Ward Village: Best-Planned Community in the U.S.
The Howard Hughes Corporation is no newcomer to the master plan. Since the 1950s, the company has overseen the development or expansion of some of the country’s best communities, including Summerlin, Nevada (named after Hughes’s grandmother, Jean Amelia Summerlin); The Woodlands, Texas, which boasts 143 parks and 212 miles of nature trails; and Columbia, Maryland, 50 this year, celebrated for its social and economic diversity and where mailboxes arranged in groups, rather than on individual houses, are meant to encourage inter-neighbor mixing (and do). But something was missing. And that something was a beach.
Planned communities have a reputation for being aesthetically restrictive prefabricated design, with people telling you what color you can paint your house. Beach towns, meanwhile, have never been particularly known for their forward-thinking architecture. But 60-acre Ward Village, in a former Honolulu warehouse district, was made for design nerds—and beach bums. Five mixed-use towers, within walking distance of the Ala Moana Bowls and Kewalo Basin, are designed by some of the country’s best architects. It also presents the first Hawaii project for most of them, including Peter Bohlin, and Jeanne Gang, with interiors by Tony Ingrao. The Vladimir Ossipoff-designed 1960s modernist IBM building, meanwhile, serves as a sort of town center, renovated by Woods Bagot to be heavy in local materials, like lava stone, and feature traditional Hawaiian motifs on the floors and walls both inside and out.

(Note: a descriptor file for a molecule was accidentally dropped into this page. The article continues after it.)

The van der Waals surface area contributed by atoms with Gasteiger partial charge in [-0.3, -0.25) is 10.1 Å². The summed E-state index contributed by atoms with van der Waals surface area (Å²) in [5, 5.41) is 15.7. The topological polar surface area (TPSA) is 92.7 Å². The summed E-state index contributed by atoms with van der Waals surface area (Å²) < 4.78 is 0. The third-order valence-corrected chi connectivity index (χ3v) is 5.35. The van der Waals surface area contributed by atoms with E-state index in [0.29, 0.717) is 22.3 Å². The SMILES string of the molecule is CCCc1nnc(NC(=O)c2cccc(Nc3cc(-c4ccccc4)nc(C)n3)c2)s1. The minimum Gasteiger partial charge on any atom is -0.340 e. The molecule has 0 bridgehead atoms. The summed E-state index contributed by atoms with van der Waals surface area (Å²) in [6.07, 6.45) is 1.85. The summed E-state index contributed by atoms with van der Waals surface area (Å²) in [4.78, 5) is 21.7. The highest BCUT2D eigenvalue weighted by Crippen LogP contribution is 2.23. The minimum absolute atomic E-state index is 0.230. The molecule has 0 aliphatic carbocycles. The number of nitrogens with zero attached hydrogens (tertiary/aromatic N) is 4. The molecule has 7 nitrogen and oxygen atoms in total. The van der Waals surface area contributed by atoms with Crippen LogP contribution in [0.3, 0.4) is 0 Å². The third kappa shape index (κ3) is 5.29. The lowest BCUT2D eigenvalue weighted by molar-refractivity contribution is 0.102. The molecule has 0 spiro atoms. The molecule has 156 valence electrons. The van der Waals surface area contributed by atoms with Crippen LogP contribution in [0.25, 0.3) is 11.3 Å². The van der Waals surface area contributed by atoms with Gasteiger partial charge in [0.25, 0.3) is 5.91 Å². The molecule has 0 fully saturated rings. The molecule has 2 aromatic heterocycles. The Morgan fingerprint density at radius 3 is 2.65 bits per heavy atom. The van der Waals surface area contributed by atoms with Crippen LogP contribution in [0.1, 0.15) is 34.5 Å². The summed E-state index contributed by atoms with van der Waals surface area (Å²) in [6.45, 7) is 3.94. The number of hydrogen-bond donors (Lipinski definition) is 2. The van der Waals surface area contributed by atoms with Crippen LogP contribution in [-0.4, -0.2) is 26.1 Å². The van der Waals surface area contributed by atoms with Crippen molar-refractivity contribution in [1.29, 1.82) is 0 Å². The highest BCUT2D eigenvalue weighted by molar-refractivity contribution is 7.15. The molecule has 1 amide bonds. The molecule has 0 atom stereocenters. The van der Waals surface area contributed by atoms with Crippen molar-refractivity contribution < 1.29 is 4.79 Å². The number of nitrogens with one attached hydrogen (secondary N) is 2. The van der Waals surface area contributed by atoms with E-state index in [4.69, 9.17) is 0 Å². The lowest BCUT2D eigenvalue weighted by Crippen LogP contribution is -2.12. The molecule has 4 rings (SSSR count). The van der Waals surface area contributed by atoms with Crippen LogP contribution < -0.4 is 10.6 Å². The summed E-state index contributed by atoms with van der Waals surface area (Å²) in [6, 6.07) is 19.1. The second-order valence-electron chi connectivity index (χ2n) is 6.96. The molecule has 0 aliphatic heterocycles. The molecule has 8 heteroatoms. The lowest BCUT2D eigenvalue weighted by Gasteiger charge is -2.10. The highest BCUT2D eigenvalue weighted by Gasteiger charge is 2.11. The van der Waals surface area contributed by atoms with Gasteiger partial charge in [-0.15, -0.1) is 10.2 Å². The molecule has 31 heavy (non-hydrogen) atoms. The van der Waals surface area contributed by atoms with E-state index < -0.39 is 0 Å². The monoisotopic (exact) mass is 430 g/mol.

“An appreciation of the arts is at the core of our identity,” says Nick Vanderboom, senior VP of development at the Howard Hughes Corporation. He points to sculpture by British artist Tony Cragg throughout the village; public art on an active construction barricade as curated by Ward Village’s Ke Kilohana Art Gallery; and regular installations by 87-year-old Japanese artist and sculptor Yayoi Kusama, whose latest piece for Ward Village, an installation currently on the front lawn of the IBM building, is part of the inaugural Honolulu Biennial, sponsored by Ward Village and held through mid-May.
And for those who don’t care about art and architecture—though even the least aesthete homeowners get a little excited by the prospect of living in a place designed by the architects who did the Fifth Avenue Apple store [Bohlin Cywinski Jackson], says Vanderboom—there’s plenty more to appeal. Like free yoga in the common, a farmer’s market, hula performances, and an outdoor movie theater already hailed as the best in the state, all of it walkable. Also: a Nobu and a Whole Foods. “It’s in fact one of the only places in the state you can walk to meet most of your daily needs; walkability is unique in Hawaii,” says Vanderboom. And while art and design is all well and good, ultimately, says Vanderboom, “People come here for the lifestyle.”